Brain Injury from Violence just isnt ONE PUNCH

The “One Punch Kills” campaign in Australia has been successful in some respect to address violence amongst men on men. What has not been addressed is just one aggressive act of violence can leave a brain injury resulting from domestic violence.

They say one in three women in Australia are hospitalised each week and diagnosed with a Traumatic Brain Injury due to Domestic Violence. Yet the numbers are actually higher. I have met plenty of women and children  who are diagnosed with a brain injury after leaving a violent relationship. They are not part of these statistics. 

There is no real detailed research into Traumatic Brain Injury resulting from domestic violence. My own Traumatic Brain Injury was a result of Family Violence. I hid the diagnosis for five years because the stigma of such an injury.

Why? Well from other survivors of Domestic Violence, I learnt early on from their experiences that even discussing a brain injury resulting from domestic violence was frowned upon, and literally taboo.

Here as some of the survivors stories:

  1. Human Services suggests that such an injury could have an effect on being “capable mother” children were put into state care for three years. (2012)
  2. Victoria Police told one survivor that maybe “she asked for it” and that a man only gets that angry “when provoked”. The assault was investigated, (no medical records accessed) and no charges laid. (2014) She was unable to get Victims of Crime Compensation, because in Victoria if the person is not charged with an offence, you are cross examined by them at the Tribunal. She refused to be retraumatised by his abuse.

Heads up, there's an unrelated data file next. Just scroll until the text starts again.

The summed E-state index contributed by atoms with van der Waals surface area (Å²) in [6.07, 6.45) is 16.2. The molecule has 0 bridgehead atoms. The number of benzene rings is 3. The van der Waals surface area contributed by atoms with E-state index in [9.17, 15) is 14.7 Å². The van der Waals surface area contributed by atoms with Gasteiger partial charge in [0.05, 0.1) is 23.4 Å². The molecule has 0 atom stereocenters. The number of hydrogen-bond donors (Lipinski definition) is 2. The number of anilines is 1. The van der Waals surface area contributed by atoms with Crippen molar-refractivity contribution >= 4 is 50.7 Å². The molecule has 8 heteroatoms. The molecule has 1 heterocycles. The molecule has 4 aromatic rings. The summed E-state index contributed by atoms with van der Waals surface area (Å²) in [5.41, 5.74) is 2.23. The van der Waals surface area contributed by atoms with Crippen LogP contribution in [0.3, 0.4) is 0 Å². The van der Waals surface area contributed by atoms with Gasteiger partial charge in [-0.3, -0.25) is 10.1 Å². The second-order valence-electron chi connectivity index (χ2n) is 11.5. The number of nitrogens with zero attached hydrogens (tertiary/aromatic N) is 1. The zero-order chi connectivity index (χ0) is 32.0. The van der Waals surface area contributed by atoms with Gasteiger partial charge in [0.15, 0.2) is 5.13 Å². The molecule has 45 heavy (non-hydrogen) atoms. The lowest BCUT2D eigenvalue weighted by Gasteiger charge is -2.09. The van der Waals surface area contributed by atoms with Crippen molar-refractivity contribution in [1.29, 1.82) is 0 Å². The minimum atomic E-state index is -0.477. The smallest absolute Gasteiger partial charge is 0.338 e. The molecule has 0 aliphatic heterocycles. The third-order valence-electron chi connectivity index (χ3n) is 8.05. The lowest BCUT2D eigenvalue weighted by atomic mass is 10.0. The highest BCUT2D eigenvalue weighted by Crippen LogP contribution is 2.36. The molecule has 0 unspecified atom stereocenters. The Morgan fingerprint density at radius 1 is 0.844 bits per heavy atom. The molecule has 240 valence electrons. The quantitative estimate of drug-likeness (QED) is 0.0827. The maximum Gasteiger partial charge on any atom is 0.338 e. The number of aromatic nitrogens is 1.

3. Centrelink informed one mother that even though she had a Brain Injury (and that qualified her fro a disability pension) the injury was a result from her own behaviour. It took 18 months, three reviews at Centrelink, and then VCAT to be given a disability pension. (2015). Apparently if you acquire a traumatic brain injury from a car accident, this is deemed acceptable by Centrelink.
  4. Regional Hospital in Victoria informed a survivor that her blurred vision and headaches was probably from stress and refused to arrange a full diagnosis. Three weeks later after colapsing at home, she was flown to the Alfred Hospital and now has a plate in her head.
  5. Local doctors when presenting with symptoms of Traumatic Brain Injury, informing survivors that there is up to a 6 month waiting list on Medicare to have testing done. (Yet if you have a slight accident and are hospitalised and complain about headaches and blurred vision you automatically are tested.) One survivor died from a blood clot 6 weeks after assault. (2014).
  6. Another survivor is still waiting to be tested. She spends most of her time with headaches, slight vomiting, ringing in ears, dizziness. It has been 16 weeks and she is still on waiting list for tests. (2015)
  7. One survivor was misdiagnosed with mental illness until she was tested for another issue that resulted in confirmation she had a Traumatic Brain Injury. Now with the correct diagnosis and care plan in place she has regained her life somewhat. (2014). 

So how many other survivors of domestic violence out there that have a Traumatic Brain Injury undiagnosed or untreated?

Its just not one punch that can kill.

One push (survivor had head slammed up against brick wall)

One instrument (survivor hit with cricket bat to head)

One moment (survivor fell down stairs trying to escape violence)

One fall (survivor protecting child from violence picked up child attempted to run fell on concrete path slammed head into garden bed edging lost hearing to left ear as well)

Traumatic Brain Injury and domestic violence are interlinked, both by stigma and misunderstanding.

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